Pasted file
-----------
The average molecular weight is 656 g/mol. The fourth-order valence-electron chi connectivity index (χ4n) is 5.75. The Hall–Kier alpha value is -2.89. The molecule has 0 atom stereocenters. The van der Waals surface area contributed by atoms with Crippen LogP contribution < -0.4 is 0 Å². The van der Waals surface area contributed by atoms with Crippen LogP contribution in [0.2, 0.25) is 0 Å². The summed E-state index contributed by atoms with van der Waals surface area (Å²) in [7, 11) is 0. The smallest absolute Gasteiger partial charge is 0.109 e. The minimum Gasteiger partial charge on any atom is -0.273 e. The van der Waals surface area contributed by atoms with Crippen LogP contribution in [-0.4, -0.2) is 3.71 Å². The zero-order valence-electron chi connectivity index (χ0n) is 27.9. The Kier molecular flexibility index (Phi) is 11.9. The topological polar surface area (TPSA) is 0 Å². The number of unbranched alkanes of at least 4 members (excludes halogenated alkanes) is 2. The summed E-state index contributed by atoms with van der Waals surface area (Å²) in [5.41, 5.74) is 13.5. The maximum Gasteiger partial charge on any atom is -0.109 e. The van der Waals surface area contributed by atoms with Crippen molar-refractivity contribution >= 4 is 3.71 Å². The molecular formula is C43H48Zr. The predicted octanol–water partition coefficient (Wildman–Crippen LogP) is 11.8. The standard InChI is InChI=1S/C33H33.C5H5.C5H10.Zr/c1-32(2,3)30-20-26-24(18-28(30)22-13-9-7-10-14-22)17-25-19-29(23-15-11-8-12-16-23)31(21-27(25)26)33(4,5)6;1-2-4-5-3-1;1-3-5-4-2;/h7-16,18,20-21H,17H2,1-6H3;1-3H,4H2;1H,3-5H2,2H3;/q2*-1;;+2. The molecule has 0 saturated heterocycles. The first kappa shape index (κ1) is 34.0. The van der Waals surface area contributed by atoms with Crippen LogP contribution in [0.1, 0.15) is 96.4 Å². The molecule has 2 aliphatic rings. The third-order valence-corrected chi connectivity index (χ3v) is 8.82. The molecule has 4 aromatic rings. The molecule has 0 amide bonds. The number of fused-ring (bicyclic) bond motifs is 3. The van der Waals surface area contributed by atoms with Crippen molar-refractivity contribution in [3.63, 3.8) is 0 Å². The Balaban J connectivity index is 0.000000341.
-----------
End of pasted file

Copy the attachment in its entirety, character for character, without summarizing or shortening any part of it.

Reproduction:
The average molecular weight is 656 g/mol. The fourth-order valence-electron chi connectivity index (χ4n) is 5.75. The Hall–Kier alpha value is -2.89. The molecule has 0 atom stereocenters. The van der Waals surface area contributed by atoms with Crippen LogP contribution < -0.4 is 0 Å². The van der Waals surface area contributed by atoms with Crippen LogP contribution in [0.2, 0.25) is 0 Å². The summed E-state index contributed by atoms with van der Waals surface area (Å²) in [7, 11) is 0. The smallest absolute Gasteiger partial charge is 0.109 e. The minimum Gasteiger partial charge on any atom is -0.273 e. The van der Waals surface area contributed by atoms with Crippen LogP contribution in [-0.4, -0.2) is 3.71 Å². The zero-order valence-electron chi connectivity index (χ0n) is 27.9. The Kier molecular flexibility index (Phi) is 11.9. The topological polar surface area (TPSA) is 0 Å². The number of unbranched alkanes of at least 4 members (excludes halogenated alkanes) is 2. The summed E-state index contributed by atoms with van der Waals surface area (Å²) in [5.41, 5.74) is 13.5. The maximum Gasteiger partial charge on any atom is -0.109 e. The van der Waals surface area contributed by atoms with Crippen molar-refractivity contribution >= 4 is 3.71 Å². The molecular formula is C43H48Zr. The predicted octanol–water partition coefficient (Wildman–Crippen LogP) is 11.8. The standard InChI is InChI=1S/C33H33.C5H5.C5H10.Zr/c1-32(2,3)30-20-26-24(18-28(30)22-13-9-7-10-14-22)17-25-19-29(23-15-11-8-12-16-23)31(21-27(25)26)33(4,5)6;1-2-4-5-3-1;1-3-5-4-2;/h7-16,18,20-21H,17H2,1-6H3;1-3H,4H2;1H,3-5H2,2H3;/q2*-1;;+2. The molecule has 0 saturated heterocycles. The first kappa shape index (κ1) is 34.0. The van der Waals surface area contributed by atoms with Crippen LogP contribution in [0.1, 0.15) is 96.4 Å². The molecule has 2 aliphatic rings. The third-order valence-corrected chi connectivity index (χ3v) is 8.82. The molecule has 4 aromatic rings. The molecule has 0 amide bonds. The number of fused-ring (bicyclic) bond motifs is 3. The van der Waals surface area contributed by atoms with Crippen molar-refractivity contribution in [3.63, 3.8) is 0 Å². The Balaban J connectivity index is 0.000000341.